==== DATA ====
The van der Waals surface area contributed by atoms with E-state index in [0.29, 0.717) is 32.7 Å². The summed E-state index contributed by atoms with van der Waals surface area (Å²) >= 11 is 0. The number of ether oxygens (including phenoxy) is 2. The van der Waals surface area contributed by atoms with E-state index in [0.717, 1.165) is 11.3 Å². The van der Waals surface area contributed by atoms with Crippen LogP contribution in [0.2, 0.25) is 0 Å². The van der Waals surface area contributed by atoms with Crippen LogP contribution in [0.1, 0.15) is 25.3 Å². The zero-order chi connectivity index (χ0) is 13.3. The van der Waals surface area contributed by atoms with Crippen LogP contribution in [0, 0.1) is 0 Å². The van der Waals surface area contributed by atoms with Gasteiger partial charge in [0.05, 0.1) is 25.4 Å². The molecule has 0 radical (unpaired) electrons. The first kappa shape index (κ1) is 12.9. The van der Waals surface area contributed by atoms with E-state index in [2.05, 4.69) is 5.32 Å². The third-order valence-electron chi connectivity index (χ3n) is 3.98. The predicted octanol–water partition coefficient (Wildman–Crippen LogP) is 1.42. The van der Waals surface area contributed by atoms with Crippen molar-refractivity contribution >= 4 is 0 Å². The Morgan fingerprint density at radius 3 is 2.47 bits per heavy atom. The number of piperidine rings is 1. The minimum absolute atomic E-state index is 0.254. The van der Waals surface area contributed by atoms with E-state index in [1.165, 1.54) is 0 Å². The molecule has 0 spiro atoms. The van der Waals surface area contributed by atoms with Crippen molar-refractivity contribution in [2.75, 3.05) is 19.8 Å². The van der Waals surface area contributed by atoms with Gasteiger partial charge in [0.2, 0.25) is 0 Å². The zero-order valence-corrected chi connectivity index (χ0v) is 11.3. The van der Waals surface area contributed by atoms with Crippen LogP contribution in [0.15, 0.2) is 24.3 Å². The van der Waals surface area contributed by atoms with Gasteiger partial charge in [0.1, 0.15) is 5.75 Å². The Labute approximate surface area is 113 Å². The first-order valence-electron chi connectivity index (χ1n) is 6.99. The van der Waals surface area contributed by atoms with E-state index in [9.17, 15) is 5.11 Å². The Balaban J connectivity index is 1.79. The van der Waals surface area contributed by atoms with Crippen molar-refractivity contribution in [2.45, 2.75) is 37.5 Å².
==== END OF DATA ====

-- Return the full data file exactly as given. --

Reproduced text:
The van der Waals surface area contributed by atoms with E-state index in [0.29, 0.717) is 32.7 Å². The summed E-state index contributed by atoms with van der Waals surface area (Å²) >= 11 is 0. The number of ether oxygens (including phenoxy) is 2. The van der Waals surface area contributed by atoms with E-state index in [0.717, 1.165) is 11.3 Å². The van der Waals surface area contributed by atoms with Crippen LogP contribution in [0.2, 0.25) is 0 Å². The van der Waals surface area contributed by atoms with Crippen LogP contribution in [0.1, 0.15) is 25.3 Å². The zero-order chi connectivity index (χ0) is 13.3. The van der Waals surface area contributed by atoms with Crippen LogP contribution in [0, 0.1) is 0 Å². The van der Waals surface area contributed by atoms with Gasteiger partial charge in [0.05, 0.1) is 25.4 Å². The molecule has 0 radical (unpaired) electrons. The first kappa shape index (κ1) is 12.9. The van der Waals surface area contributed by atoms with E-state index in [2.05, 4.69) is 5.32 Å². The third-order valence-electron chi connectivity index (χ3n) is 3.98. The predicted octanol–water partition coefficient (Wildman–Crippen LogP) is 1.42. The van der Waals surface area contributed by atoms with Crippen molar-refractivity contribution >= 4 is 0 Å². The Morgan fingerprint density at radius 3 is 2.47 bits per heavy atom. The number of piperidine rings is 1. The minimum absolute atomic E-state index is 0.254. The van der Waals surface area contributed by atoms with E-state index in [1.165, 1.54) is 0 Å². The molecule has 0 spiro atoms. The van der Waals surface area contributed by atoms with Crippen molar-refractivity contribution in [2.75, 3.05) is 19.8 Å². The van der Waals surface area contributed by atoms with Gasteiger partial charge in [0.2, 0.25) is 0 Å². The zero-order valence-corrected chi connectivity index (χ0v) is 11.3. The van der Waals surface area contributed by atoms with Crippen LogP contribution in [0.15, 0.2) is 24.3 Å². The van der Waals surface area contributed by atoms with Gasteiger partial charge in [0.1, 0.15) is 5.75 Å². The Labute approximate surface area is 113 Å². The first-order valence-electron chi connectivity index (χ1n) is 6.99. The van der Waals surface area contributed by atoms with E-state index in [9.17, 15) is 5.11 Å². The Balaban J connectivity index is 1.79. The van der Waals surface area contributed by atoms with Crippen molar-refractivity contribution in [2.45, 2.75) is 37.5 Å².